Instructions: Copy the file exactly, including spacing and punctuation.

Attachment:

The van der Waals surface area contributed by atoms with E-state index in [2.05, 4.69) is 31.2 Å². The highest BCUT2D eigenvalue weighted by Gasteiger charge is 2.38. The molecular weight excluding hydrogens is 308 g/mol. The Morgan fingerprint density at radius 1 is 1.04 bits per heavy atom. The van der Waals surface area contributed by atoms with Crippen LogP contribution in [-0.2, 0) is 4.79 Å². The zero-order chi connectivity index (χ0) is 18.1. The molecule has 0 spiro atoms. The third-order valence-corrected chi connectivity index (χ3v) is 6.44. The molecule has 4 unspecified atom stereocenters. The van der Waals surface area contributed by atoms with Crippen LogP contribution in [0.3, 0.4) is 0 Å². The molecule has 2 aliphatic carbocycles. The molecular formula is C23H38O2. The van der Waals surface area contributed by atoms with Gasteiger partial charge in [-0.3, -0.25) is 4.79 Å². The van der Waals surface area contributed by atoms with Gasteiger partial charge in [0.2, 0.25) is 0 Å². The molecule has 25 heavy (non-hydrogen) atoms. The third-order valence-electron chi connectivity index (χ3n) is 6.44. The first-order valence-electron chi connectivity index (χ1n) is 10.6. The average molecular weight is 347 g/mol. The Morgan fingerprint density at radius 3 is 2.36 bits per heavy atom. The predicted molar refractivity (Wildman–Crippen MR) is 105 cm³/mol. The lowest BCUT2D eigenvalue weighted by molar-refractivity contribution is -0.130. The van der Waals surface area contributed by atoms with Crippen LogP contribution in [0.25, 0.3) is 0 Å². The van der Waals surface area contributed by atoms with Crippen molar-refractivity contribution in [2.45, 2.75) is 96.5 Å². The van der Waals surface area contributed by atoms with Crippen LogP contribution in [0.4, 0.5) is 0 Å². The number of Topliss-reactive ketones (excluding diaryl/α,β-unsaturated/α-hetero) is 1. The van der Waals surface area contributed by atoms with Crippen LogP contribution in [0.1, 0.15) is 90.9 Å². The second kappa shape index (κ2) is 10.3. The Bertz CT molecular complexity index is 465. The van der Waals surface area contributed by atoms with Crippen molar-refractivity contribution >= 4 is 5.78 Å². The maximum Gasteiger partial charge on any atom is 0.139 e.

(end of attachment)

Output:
The van der Waals surface area contributed by atoms with E-state index in [2.05, 4.69) is 31.2 Å². The highest BCUT2D eigenvalue weighted by Gasteiger charge is 2.38. The molecular weight excluding hydrogens is 308 g/mol. The Morgan fingerprint density at radius 1 is 1.04 bits per heavy atom. The van der Waals surface area contributed by atoms with Crippen LogP contribution in [-0.2, 0) is 4.79 Å². The zero-order chi connectivity index (χ0) is 18.1. The molecule has 0 spiro atoms. The third-order valence-corrected chi connectivity index (χ3v) is 6.44. The molecule has 4 unspecified atom stereocenters. The van der Waals surface area contributed by atoms with Crippen LogP contribution in [0.3, 0.4) is 0 Å². The molecule has 2 aliphatic carbocycles. The molecular formula is C23H38O2. The van der Waals surface area contributed by atoms with Gasteiger partial charge in [-0.3, -0.25) is 4.79 Å². The van der Waals surface area contributed by atoms with Gasteiger partial charge in [0.2, 0.25) is 0 Å². The molecule has 25 heavy (non-hydrogen) atoms. The third-order valence-electron chi connectivity index (χ3n) is 6.44. The first-order valence-electron chi connectivity index (χ1n) is 10.6. The average molecular weight is 347 g/mol. The Morgan fingerprint density at radius 3 is 2.36 bits per heavy atom. The predicted molar refractivity (Wildman–Crippen MR) is 105 cm³/mol. The lowest BCUT2D eigenvalue weighted by molar-refractivity contribution is -0.130. The van der Waals surface area contributed by atoms with Crippen LogP contribution in [0.25, 0.3) is 0 Å². The van der Waals surface area contributed by atoms with Crippen molar-refractivity contribution in [2.45, 2.75) is 96.5 Å². The van der Waals surface area contributed by atoms with Crippen LogP contribution in [0.4, 0.5) is 0 Å². The number of Topliss-reactive ketones (excluding diaryl/α,β-unsaturated/α-hetero) is 1. The van der Waals surface area contributed by atoms with Crippen LogP contribution in [0.1, 0.15) is 90.9 Å². The second kappa shape index (κ2) is 10.3. The Bertz CT molecular complexity index is 465. The van der Waals surface area contributed by atoms with Crippen molar-refractivity contribution >= 4 is 5.78 Å². The maximum Gasteiger partial charge on any atom is 0.139 e.